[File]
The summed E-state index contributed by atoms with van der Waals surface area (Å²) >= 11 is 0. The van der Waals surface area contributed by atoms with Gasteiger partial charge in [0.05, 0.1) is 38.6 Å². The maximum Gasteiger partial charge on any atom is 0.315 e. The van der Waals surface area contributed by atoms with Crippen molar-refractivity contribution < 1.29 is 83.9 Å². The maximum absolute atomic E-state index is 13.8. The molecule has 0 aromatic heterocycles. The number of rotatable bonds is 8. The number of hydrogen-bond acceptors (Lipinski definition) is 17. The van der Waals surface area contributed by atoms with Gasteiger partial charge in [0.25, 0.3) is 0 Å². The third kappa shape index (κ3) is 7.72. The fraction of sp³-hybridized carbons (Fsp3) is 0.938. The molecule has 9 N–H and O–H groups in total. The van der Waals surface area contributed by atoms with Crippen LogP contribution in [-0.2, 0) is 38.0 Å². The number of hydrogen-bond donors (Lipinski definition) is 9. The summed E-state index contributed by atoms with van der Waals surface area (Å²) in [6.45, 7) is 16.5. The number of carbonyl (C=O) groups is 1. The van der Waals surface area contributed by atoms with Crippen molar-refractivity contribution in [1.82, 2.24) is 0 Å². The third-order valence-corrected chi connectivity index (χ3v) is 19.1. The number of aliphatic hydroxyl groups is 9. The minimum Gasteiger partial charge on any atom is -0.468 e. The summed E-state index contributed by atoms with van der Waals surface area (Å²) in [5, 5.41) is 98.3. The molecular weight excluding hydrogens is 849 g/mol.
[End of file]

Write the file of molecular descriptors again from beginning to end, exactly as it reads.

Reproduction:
The summed E-state index contributed by atoms with van der Waals surface area (Å²) >= 11 is 0. The van der Waals surface area contributed by atoms with Gasteiger partial charge in [0.05, 0.1) is 38.6 Å². The maximum Gasteiger partial charge on any atom is 0.315 e. The van der Waals surface area contributed by atoms with Crippen molar-refractivity contribution < 1.29 is 83.9 Å². The maximum absolute atomic E-state index is 13.8. The molecule has 0 aromatic heterocycles. The number of rotatable bonds is 8. The number of hydrogen-bond acceptors (Lipinski definition) is 17. The van der Waals surface area contributed by atoms with Gasteiger partial charge in [0.25, 0.3) is 0 Å². The third kappa shape index (κ3) is 7.72. The fraction of sp³-hybridized carbons (Fsp3) is 0.938. The molecule has 9 N–H and O–H groups in total. The van der Waals surface area contributed by atoms with Crippen LogP contribution in [-0.2, 0) is 38.0 Å². The number of hydrogen-bond donors (Lipinski definition) is 9. The summed E-state index contributed by atoms with van der Waals surface area (Å²) in [6.45, 7) is 16.5. The number of carbonyl (C=O) groups is 1. The van der Waals surface area contributed by atoms with Crippen molar-refractivity contribution in [1.82, 2.24) is 0 Å². The third-order valence-corrected chi connectivity index (χ3v) is 19.1. The number of aliphatic hydroxyl groups is 9. The minimum Gasteiger partial charge on any atom is -0.468 e. The summed E-state index contributed by atoms with van der Waals surface area (Å²) in [5, 5.41) is 98.3. The molecular weight excluding hydrogens is 849 g/mol.